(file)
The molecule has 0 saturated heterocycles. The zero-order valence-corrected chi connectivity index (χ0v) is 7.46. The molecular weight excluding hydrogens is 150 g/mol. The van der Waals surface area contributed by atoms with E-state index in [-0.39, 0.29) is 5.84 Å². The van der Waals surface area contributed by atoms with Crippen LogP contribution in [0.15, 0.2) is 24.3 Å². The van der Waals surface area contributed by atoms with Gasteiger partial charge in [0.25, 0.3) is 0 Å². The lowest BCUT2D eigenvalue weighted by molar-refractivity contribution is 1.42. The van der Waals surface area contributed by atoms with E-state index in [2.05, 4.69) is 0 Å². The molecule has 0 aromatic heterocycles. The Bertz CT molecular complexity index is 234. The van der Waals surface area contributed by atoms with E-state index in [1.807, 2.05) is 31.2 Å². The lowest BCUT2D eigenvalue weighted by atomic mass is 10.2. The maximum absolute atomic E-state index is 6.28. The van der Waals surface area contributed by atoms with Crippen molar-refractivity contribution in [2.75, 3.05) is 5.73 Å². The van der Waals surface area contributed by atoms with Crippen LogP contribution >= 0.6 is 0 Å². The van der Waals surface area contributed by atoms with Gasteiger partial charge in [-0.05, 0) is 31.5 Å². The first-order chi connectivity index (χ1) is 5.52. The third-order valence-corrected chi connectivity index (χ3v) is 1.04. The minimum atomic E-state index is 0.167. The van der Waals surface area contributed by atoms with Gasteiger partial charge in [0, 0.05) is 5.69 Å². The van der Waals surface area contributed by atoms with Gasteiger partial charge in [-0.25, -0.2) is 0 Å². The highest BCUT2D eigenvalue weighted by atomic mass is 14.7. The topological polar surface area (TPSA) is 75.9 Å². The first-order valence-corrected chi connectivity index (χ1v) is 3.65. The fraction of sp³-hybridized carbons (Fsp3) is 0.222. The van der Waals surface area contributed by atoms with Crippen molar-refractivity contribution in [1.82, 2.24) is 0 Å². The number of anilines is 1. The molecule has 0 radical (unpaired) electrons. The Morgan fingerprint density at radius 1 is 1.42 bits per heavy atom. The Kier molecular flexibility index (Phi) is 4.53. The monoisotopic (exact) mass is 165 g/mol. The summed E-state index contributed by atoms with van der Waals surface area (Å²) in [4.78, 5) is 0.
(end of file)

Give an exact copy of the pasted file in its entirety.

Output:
The molecule has 0 saturated heterocycles. The zero-order valence-corrected chi connectivity index (χ0v) is 7.46. The molecular weight excluding hydrogens is 150 g/mol. The van der Waals surface area contributed by atoms with E-state index in [-0.39, 0.29) is 5.84 Å². The van der Waals surface area contributed by atoms with Crippen LogP contribution in [0.15, 0.2) is 24.3 Å². The van der Waals surface area contributed by atoms with Gasteiger partial charge in [0.25, 0.3) is 0 Å². The lowest BCUT2D eigenvalue weighted by molar-refractivity contribution is 1.42. The van der Waals surface area contributed by atoms with E-state index in [2.05, 4.69) is 0 Å². The molecule has 0 aromatic heterocycles. The Bertz CT molecular complexity index is 234. The van der Waals surface area contributed by atoms with E-state index in [1.807, 2.05) is 31.2 Å². The lowest BCUT2D eigenvalue weighted by atomic mass is 10.2. The maximum absolute atomic E-state index is 6.28. The van der Waals surface area contributed by atoms with Crippen molar-refractivity contribution in [2.75, 3.05) is 5.73 Å². The van der Waals surface area contributed by atoms with Crippen LogP contribution >= 0.6 is 0 Å². The van der Waals surface area contributed by atoms with Gasteiger partial charge in [-0.05, 0) is 31.5 Å². The first-order chi connectivity index (χ1) is 5.52. The third-order valence-corrected chi connectivity index (χ3v) is 1.04. The minimum atomic E-state index is 0.167. The van der Waals surface area contributed by atoms with Gasteiger partial charge in [0, 0.05) is 5.69 Å². The van der Waals surface area contributed by atoms with Gasteiger partial charge in [-0.25, -0.2) is 0 Å². The highest BCUT2D eigenvalue weighted by atomic mass is 14.7. The topological polar surface area (TPSA) is 75.9 Å². The first-order valence-corrected chi connectivity index (χ1v) is 3.65. The fraction of sp³-hybridized carbons (Fsp3) is 0.222. The van der Waals surface area contributed by atoms with Crippen molar-refractivity contribution in [1.82, 2.24) is 0 Å². The number of anilines is 1. The molecule has 0 radical (unpaired) electrons. The Morgan fingerprint density at radius 1 is 1.42 bits per heavy atom. The Kier molecular flexibility index (Phi) is 4.53. The monoisotopic (exact) mass is 165 g/mol. The summed E-state index contributed by atoms with van der Waals surface area (Å²) in [4.78, 5) is 0.